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Old 12-16-2018, 07:18 AM   #1
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2004 22' International CCD
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Grey water recycling idea

Hi all. Just moved into my 22í International CCD and am slowly getting settled. My setup is 100% off grid Ė no hookups. I am located in MD, so itís cold this time of year, but I have the propane heater working just fine. I am in the process of putting together a 400W solar system for electricity. Currently using a cheap generator until itís complete. That leaves me with my water ďproblemĒ, and the reason for reaching out on the forums today.

I am located near a natural water source. Initial plan was to pull water from the source into the trailer with a 12v pump, after filtration via micron and carbon filters. Issue I ran into is the water source is brackish. I am estimating 5,000-10,000ppm, and would therefore require some sort of desalination process to make it potable. I built the pump and filtration system anyway, and it fits nicely into a pelican case. It is powered via an onboard (in the case) 20W panel and a 4Ah battery and is completely self-contained. After speaking with my friend about my dilemma, he recommended I explore the idea of using that system to purify grey water for re-use. Iím reaching out to the forums to get more ideas on this process, specifically related to the plumbing technicalities as well as the overall feasibility of purifying grey water.

Iíd like you to poke holes in this plan. Grey and fresh water tanks would be full (21gal and 30gal, res.). My filtration system would be plumbed into bottom of grey tank and would feed city water connection (pump will maintain 20-60psi output, depending on setting). Fresh water tank would be used for refilling grey tank when it gets low. Every few weeks I would top off the fresh water tank with 5 gallons or so Ė essentially whatever amount is consumed for drinking, cooking, and other minor losses. This, in theory, would permit ďunlimitedĒ length showers, which would be a nice side-affect.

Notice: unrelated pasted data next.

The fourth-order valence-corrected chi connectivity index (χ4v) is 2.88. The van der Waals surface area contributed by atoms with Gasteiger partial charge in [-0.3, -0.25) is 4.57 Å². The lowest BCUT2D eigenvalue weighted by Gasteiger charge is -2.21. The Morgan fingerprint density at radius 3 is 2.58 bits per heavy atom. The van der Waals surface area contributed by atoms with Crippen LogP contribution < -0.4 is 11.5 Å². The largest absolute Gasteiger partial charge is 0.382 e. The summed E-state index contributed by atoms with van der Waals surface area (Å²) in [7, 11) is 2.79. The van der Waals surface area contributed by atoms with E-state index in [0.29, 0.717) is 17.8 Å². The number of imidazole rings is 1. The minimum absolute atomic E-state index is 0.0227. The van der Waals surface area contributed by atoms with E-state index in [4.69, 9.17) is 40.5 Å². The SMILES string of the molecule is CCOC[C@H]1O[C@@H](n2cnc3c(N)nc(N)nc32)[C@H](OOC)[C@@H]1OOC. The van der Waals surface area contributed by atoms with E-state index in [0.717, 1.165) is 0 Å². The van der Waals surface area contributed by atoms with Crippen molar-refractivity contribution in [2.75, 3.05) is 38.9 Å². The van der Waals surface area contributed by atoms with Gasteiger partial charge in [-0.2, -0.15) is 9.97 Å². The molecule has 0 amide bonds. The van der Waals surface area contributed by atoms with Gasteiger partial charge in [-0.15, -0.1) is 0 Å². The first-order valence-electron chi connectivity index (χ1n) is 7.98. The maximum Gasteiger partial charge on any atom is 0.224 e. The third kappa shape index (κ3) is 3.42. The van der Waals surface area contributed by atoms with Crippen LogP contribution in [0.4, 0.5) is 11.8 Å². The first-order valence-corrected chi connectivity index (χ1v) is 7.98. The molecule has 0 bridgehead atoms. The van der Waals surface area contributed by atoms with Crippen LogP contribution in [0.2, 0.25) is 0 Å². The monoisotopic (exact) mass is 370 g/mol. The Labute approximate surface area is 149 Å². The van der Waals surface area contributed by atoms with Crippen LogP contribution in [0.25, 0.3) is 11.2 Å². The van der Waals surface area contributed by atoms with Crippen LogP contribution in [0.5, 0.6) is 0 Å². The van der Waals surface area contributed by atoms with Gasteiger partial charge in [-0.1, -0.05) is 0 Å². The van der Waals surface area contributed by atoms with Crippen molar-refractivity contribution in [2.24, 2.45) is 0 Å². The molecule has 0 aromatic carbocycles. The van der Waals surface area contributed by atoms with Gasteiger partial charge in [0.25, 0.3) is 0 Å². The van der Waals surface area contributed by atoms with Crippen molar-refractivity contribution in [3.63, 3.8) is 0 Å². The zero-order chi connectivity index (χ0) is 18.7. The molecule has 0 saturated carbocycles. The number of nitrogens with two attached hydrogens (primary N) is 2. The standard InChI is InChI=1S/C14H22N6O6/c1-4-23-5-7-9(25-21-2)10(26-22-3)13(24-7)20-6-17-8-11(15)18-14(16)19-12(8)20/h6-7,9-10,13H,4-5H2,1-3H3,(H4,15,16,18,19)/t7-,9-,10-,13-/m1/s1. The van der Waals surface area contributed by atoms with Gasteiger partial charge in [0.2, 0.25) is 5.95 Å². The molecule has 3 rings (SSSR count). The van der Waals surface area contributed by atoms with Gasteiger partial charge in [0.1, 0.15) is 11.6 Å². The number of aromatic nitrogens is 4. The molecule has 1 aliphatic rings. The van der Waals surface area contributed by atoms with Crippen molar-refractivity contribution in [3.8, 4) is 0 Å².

Open to suggestions. Cheers!
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Old 12-16-2018, 08:20 AM   #2
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Maybe reach out to NASA. On the space station I believe they recycle and use Ďallí the water. I mean ALL the water. They could probably tell you what kind of technology and filtration that takes.
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Old 12-16-2018, 08:56 AM   #3
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Hi

Any *safe* form of water re-use is going to be a very complex process. Rendering "natural" water safe is also a bit complex. There are a lot of things that can get into water. Often "canned" solutions cover the bases better than DIY setups. The yacht world run gear to go from saltwater to fresh water. Generally a gallon a day is a pretty good number. They *do* gobble up power doing it.

NASA plays games with distillation. They have a *lot* of solar to work with so that is a bit of an advantage.

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Old 12-16-2018, 09:43 AM   #4
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Thanks for the comments, gents. The gentleman that offered up the recycling idea happens to work at NASA and is quite familiar with the inner-workings of the ISS. He says they re-use a high percentage of the grey water, but still need to resupply occasionally due to unavoidable losses. I suppose my approach at this point will be to get a water sampling kit and run some tests on the recycled water to evaluate its quality.

I'm thinking of tapping into the low-point drain on the grey tank. I'm not currently at my Airstream at the moment. Does this drain have a fitting of sorts on it that, say, a garden hose could attach to?

Edit: I should add that I have toyed with the idea of reverse osmosis filtration as a means to access the local water source but as was mentioned previously, the electrical demand would be enormous - much too high for my simple battery bank.
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Old 12-17-2018, 07:46 AM   #5
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Originally Posted by Dashash View Post
Thanks for the comments, gents. The gentleman that offered up the recycling idea happens to work at NASA and is quite familiar with the inner-workings of the ISS. He says they re-use a high percentage of the grey water, but still need to resupply occasionally due to unavoidable losses. I suppose my approach at this point will be to get a water sampling kit and run some tests on the recycled water to evaluate its quality.